Fixed assets are not efficiently utilized for the lack of working capital funds. Thus, the firm’s profitability would deteriorate.

Paucity of working capital funds render the firm unable to avail attractive credit opportunities, etc.

The firm loses its reputation when it is not in a position to honour its short-term obligations. As a result, the firm faces tight credit terms.

An enlightened management should, therefore, maintain the right amount of working capital on a continuous basis. Only then a proper functioning of business operations will be ensured. Sound financial and statistical techniques, supported by judgement, should be used to predict the quantum of working capital needed at different time periods.

A firm’s net working capital position is not only important as an index of liquidity but it is also used as a measure of the firm’s risk. Risk in this regard means chances of the firm being unable to meet its obligations on due date. The lender considers a positive net working capital as a measure of safety. All other things being equal, the more the net working capital a firm has, the less likely that it will default in meeting its current financial obligations. Lenders such as commercial banks insist that the firm should maintain a minimum net working capital position.

There are no set rules or formulae to determine the working capital requirements of firms. A large number of factors, each having a different importance, influence working capital needs of firms. The importance of factors also changes for a firm over time. Therefore, an analysis of relevant factors should be made in order to determine total investment in working capital. The following is the description of factors which generally influence the working capital requirements of firms.5

Nature of Business

Working capital requirements of a firm are basically influenced by the nature of its business. Trading and financial firms have a very small investment in fixed assets, but require a large sum of money to be invested in working capital. Retail stores, for example, must carry large stocks of a variety of goods to satisfy varied and continuous demands of their customers. A large departmental store like Walmart may carry, say, over 20,000 items. Some manufacturing businesses, such as tobacco manufacturers and construction firms, also have to invest substantially in working capital and a nominal amount in fixed assets. In contrast, public utilities may have limited need for working capital and have to invest abundantly in fixed assets. Their working capital requirements are nominal because they may have only cash sales and supply services, not products. Thus, no funds will be tied up in debtors and stock (inventories). For the working capital requirements most of the manufacturing companies will fall between the two extreme requirements of trading firms and public utilities. Such companies have to make adequate investment in current assets depending upon the total assets structure and other variables.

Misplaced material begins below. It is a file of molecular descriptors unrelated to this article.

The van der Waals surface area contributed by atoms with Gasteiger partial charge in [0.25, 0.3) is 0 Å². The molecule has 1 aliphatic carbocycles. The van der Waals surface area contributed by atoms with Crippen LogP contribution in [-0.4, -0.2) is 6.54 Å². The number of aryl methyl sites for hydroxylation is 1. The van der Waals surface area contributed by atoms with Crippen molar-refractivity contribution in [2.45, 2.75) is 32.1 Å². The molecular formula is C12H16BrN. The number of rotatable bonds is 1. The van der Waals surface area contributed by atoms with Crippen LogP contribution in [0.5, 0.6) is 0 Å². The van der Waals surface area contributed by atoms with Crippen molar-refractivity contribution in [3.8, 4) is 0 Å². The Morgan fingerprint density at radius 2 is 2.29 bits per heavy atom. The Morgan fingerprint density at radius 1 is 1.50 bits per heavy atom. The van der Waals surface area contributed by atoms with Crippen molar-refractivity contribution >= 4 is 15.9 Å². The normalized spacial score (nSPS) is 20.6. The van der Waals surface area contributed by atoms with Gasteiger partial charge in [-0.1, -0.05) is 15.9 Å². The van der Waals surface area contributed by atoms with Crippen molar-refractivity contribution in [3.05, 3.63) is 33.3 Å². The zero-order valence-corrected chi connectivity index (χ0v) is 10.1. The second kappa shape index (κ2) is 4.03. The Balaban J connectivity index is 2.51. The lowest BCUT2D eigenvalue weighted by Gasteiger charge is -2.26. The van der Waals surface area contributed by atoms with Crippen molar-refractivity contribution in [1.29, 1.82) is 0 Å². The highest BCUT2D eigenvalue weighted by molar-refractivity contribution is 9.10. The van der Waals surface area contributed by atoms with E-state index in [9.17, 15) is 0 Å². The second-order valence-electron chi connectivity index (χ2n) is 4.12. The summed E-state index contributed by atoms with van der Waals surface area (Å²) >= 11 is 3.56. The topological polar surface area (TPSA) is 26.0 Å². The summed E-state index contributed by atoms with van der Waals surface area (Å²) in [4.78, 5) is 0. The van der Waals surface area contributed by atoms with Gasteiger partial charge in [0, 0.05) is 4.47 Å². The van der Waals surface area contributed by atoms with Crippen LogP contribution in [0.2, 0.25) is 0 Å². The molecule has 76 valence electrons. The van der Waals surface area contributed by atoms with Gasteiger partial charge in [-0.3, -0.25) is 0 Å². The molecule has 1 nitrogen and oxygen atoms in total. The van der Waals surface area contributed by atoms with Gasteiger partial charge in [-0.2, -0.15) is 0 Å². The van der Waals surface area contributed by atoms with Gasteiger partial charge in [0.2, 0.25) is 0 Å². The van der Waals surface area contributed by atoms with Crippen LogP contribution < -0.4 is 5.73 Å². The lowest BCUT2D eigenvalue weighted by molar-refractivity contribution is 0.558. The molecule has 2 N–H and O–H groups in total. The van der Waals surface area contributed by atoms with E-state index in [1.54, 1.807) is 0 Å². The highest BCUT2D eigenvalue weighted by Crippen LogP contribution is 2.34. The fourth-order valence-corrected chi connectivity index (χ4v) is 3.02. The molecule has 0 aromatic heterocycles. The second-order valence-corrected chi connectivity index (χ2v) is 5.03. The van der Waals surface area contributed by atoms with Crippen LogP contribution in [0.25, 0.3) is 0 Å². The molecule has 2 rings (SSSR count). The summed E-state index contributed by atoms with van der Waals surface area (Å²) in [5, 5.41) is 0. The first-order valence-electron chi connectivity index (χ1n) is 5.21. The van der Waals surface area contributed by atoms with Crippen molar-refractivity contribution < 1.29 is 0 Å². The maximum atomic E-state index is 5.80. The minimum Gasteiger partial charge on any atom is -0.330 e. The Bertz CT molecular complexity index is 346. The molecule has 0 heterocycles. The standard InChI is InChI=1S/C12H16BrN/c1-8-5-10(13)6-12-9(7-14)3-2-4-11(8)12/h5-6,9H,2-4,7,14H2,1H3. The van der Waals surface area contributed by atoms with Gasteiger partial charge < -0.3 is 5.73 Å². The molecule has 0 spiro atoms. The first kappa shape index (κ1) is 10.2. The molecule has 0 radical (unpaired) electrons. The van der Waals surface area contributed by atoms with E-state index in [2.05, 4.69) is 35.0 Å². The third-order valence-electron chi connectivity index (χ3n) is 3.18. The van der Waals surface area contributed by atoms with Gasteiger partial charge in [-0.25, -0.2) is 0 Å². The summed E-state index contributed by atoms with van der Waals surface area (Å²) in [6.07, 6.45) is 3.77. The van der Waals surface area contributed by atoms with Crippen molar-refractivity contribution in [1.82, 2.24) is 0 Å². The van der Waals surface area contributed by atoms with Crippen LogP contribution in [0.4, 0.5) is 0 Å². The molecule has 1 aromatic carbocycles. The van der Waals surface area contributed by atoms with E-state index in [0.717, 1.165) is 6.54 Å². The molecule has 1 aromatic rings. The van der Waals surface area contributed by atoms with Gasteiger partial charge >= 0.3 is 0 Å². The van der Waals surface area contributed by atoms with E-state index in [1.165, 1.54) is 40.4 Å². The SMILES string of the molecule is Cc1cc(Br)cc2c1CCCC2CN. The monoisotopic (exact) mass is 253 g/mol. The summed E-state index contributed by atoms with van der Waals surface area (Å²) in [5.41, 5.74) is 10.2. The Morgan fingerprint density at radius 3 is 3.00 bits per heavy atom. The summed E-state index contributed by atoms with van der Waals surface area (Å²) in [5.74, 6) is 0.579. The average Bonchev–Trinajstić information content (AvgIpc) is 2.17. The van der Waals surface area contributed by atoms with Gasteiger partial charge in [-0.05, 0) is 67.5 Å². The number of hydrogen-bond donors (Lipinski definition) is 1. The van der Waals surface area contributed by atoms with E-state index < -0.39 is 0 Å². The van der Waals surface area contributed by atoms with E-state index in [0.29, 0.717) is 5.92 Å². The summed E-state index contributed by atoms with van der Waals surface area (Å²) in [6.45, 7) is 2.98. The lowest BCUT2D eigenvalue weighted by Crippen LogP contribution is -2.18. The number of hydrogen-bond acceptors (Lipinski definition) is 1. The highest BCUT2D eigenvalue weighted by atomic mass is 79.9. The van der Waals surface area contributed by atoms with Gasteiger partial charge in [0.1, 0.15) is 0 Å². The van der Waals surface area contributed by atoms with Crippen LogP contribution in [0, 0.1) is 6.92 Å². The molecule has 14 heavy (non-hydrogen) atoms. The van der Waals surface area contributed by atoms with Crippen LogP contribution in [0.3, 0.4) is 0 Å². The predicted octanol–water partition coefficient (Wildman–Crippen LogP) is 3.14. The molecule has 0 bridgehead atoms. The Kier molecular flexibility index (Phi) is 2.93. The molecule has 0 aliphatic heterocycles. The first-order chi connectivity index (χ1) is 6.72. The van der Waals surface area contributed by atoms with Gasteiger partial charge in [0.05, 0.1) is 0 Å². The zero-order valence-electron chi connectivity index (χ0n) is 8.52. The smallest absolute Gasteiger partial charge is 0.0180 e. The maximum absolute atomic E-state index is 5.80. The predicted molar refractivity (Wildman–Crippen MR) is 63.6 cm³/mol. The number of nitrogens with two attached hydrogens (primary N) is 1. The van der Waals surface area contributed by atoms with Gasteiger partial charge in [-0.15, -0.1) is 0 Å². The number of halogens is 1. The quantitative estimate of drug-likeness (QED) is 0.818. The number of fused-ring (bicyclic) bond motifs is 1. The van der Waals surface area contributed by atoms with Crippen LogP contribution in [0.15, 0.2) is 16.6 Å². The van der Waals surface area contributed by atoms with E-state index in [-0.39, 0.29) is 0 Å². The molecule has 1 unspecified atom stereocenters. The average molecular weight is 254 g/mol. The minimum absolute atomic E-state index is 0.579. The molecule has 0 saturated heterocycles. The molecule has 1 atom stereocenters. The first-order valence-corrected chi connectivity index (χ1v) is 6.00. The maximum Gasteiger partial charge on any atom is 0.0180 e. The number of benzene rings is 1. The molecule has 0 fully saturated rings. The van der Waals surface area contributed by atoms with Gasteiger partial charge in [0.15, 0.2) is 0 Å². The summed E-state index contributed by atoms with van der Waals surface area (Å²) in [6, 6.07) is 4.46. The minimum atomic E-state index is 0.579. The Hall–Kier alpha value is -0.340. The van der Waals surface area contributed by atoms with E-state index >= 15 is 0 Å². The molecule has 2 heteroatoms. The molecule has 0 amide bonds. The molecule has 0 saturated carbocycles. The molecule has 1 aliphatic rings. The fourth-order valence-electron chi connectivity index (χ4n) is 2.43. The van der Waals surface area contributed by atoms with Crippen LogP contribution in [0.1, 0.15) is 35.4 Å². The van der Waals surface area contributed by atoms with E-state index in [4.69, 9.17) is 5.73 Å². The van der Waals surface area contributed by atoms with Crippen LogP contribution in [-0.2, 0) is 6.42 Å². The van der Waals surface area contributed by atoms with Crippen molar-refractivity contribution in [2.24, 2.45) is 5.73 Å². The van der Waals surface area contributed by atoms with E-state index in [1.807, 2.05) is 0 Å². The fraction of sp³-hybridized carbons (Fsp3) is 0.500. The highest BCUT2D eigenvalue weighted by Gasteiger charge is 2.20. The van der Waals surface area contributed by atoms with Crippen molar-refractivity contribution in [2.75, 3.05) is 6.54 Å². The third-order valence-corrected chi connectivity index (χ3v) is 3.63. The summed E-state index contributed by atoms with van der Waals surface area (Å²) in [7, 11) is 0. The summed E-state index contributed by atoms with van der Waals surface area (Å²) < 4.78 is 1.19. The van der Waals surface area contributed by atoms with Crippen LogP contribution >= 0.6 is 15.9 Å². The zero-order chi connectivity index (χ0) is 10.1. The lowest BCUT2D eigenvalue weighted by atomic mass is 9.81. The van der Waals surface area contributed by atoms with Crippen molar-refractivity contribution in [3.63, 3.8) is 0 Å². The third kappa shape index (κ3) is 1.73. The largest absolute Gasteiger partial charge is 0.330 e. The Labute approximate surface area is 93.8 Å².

Market and Demand Conditions

The working capital needs of a firm are related to its sales. However, it is difficult to precisely determine the relationship between volume of sales and working capital needs. In practice, current assets will have to be employed before growth takes place. It is, therefore, necessary to make advance planning of working capital for a growing firm on a continuous basis.

Growing firms may need to invest funds in fixed assets in order to sustain growing production and sales. This will, in turn, increase investment in current assets to support enlarged scale of operations. Growing firms need funds continuously. They use external sources as well as internal sources to meet increasing needs of funds. These firms face further problems when they retain substantial portion of profits, as they will not be able to pay dividends to shareholders. It is, therefore, imperative that such firms do proper planning to finance their increasing needs for working capital.